CAUSES OF PAINFUL SEX (dyspareunia)

Have you been feeling pain during or after having sex? below are the causes of painful sex.

The word dyspareunia comes from the early Greek language, and its meanings include “difficulty mating” or “badly mated.” Pain during intercourse is described in medical literature dating back to the ancient Egyptian scrolls. Pain during intercourse (dyspareunia) is pain or discomfort in a woman’s labial, vaginal, or pelvic areas during or immediately following sexual intercourse.
Many women experience some pain during their first episode of vaginal sexual intercourse. The number of women who experience pain during intercourse is unknown because the symptoms vary. Also, both and women fail to freely discuss sexual practices. Recent studies suggest that more than many women report current or previous episodes of pain during sexual relations. Fewer than half of these women discussed this pain with their doctors.

What Causes Painful Sex in Women?

In many cases, a can experience painful sex if there is not sufficient vaginal lubrication. When this occurs, the pain can be resolved if the female becomes more relaxed, if the amount of foreplay is increased, or if the couple uses a sexual lubricant.

Common Reasons For Painful Sex Include:

Sexually transmitted diseases (STDs):
Common STDs, such as chlamydia and gonorrhea, can cause vaginal irritation, which can create pain during sex.

Genital herpes:
Blisters and sores caused by herpes can lead to pain on penetration.

Vaginitis:
Vaginitis is any vaginal inflammation. In particular, bacterial or yeast overgrowth
(caused by a fungus called candida) in the vagina can cause irritation, discharge, tenderness and itching. All these leads to painful sex.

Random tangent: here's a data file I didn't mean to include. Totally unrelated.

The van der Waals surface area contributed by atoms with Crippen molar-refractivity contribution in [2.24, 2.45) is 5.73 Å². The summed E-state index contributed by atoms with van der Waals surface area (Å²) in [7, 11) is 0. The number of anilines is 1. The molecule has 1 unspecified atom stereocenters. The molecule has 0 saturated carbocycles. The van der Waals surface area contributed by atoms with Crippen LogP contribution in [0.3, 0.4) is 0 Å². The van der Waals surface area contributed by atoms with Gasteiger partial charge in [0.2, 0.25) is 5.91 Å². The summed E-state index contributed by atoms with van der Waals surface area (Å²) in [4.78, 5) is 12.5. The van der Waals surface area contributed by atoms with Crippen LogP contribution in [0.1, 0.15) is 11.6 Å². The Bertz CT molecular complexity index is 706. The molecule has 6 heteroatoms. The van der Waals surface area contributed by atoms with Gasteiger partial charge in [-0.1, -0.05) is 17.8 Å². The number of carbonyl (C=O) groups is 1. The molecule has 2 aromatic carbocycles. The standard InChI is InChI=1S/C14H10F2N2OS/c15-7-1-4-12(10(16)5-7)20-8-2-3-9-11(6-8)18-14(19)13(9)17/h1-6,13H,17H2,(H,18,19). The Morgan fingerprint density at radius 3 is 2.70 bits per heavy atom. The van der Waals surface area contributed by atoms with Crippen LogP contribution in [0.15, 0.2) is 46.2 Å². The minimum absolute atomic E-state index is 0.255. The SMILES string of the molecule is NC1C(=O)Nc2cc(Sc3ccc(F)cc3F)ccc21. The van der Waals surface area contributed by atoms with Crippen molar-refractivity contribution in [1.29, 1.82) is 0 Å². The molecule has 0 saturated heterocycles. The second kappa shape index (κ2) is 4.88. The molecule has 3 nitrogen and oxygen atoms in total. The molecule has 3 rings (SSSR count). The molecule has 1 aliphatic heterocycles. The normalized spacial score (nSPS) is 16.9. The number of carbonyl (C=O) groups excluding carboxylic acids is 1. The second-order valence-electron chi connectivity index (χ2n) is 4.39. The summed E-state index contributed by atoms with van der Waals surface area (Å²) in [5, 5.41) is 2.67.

Previous injuries:

Women who have given birth to large infants might have small tears in the vagina, which will heal over time.
This is more common if the baby was delivered with forceps.

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Lower levels of estrogen:
Postmenopausal women in particular might experience a dip in estrogen, which makes the vaginal lining thinner and less able to stretch.
“It’s like trying to stretch a rubber band that’s lost its elasticity,” says Lawson. In this case, sex can often cause microscopic cuts,
which can lead to burning and irritation.
Due to thinning and dryness of the vaginal walls after menopause, some women report that sex is more painful than prior to menopause.

Lichen sclerosus:

Postmenopausal women might also suffer from lichen sclerosus, a in which the skin on the genitals becomes scaly and inflamed.

Previous sexual abuse or injury:
Women who have experienced sexual trauma might associate sex with pain, leading to tense muscles.

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